Just as chatterboxes stopped clucking about the Miramax-circa-’96 mediocrity of The King’s Speech nabbing the Best Picture Oscar, along comes another recent WTF Academy Award winner that further justifies stereotypes about voters loving the cinematic equivalent of a warm bath. The stakes may be lower in the Best Foreign Film category, but for us art-house-haunting geeks who still passionately care about such things, the fact that Susanne Bier’s Danish melodrama beat out worthy contenders like Dogtooth and Incendies was a serious letdown.
Once you see the film, the temptation to blow Bronx cheers toward gold-statue committee members will be especially irresistible – though in fairness, this faux-humanistic screed would qualify as wishy-washy even if it’d lost. The subtitled writing on the wall comes early: New kid at school Christian (Nielsen) befriends and defends bullied classmate Elias (Rygaard). Once the former starts displaying alpha-male – and vaguely psychotic – tendencies, the narrative red flags begin waving.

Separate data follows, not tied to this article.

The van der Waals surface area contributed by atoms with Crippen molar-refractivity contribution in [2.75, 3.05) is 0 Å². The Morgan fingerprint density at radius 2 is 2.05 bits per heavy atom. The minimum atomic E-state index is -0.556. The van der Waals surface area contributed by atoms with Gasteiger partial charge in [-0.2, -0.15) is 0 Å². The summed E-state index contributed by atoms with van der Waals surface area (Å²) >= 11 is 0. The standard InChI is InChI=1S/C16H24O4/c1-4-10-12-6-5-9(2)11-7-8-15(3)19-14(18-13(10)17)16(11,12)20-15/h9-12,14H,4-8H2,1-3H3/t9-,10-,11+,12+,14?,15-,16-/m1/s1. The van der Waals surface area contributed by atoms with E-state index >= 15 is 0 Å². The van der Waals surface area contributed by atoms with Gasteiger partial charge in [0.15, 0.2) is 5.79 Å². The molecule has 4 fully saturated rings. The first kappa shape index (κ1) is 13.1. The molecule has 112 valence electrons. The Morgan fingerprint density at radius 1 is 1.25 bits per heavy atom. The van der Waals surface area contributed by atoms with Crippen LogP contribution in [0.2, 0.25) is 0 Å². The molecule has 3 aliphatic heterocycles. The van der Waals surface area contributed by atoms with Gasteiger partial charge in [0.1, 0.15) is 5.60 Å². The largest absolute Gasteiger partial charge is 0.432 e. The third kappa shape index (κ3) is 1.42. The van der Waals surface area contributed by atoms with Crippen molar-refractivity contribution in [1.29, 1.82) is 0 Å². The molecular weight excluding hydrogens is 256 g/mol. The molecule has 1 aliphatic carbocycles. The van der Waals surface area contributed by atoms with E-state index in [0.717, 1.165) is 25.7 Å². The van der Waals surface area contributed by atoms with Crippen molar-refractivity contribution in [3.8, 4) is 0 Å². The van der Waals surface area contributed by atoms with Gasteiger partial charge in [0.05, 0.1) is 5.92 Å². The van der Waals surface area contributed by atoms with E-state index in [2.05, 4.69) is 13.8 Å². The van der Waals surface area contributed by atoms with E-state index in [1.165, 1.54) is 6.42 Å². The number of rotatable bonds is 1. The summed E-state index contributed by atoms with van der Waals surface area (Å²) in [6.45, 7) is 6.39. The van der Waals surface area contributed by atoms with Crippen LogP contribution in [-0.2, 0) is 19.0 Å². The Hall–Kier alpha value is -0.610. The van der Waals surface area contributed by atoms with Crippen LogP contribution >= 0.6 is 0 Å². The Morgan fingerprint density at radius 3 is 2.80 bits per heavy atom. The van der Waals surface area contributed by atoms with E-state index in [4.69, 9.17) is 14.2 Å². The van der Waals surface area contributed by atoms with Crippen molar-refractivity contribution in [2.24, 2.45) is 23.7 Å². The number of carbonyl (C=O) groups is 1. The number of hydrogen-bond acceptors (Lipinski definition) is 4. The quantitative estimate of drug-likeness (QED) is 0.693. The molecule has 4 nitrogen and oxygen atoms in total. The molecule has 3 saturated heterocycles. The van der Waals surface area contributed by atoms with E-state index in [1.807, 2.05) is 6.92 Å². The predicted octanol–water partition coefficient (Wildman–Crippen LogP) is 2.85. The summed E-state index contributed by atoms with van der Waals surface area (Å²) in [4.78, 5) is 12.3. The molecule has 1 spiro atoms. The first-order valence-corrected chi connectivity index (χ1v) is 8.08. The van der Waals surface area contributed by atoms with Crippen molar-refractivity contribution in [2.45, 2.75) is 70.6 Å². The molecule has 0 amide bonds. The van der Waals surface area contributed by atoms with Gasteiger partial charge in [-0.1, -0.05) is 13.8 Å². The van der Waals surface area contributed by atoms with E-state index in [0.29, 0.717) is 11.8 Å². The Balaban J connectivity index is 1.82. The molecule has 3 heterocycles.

So far, so Haneke lite; then Elias’s dad (Persbrandt), who preaches passive resistance over revenge, finds his tolerance tested when a vicious Kenyan warlord comes in for treatment at his Doctors Without Borders camp. Long before pipe bombs and parental negligence push things toward an inevitably tragic (yet somehow upbeat) conclusion, we’ve watched a complex question – is violence sometimes necessary? – filtered through both neocon and namby-pamby liberal viewpoints. While Bier doesn’t offer easy partisan answers, she still dilutes a social issue down to the level of soap-operatic background noise and back-patting platitudes. It – and we – deserve better. David Frear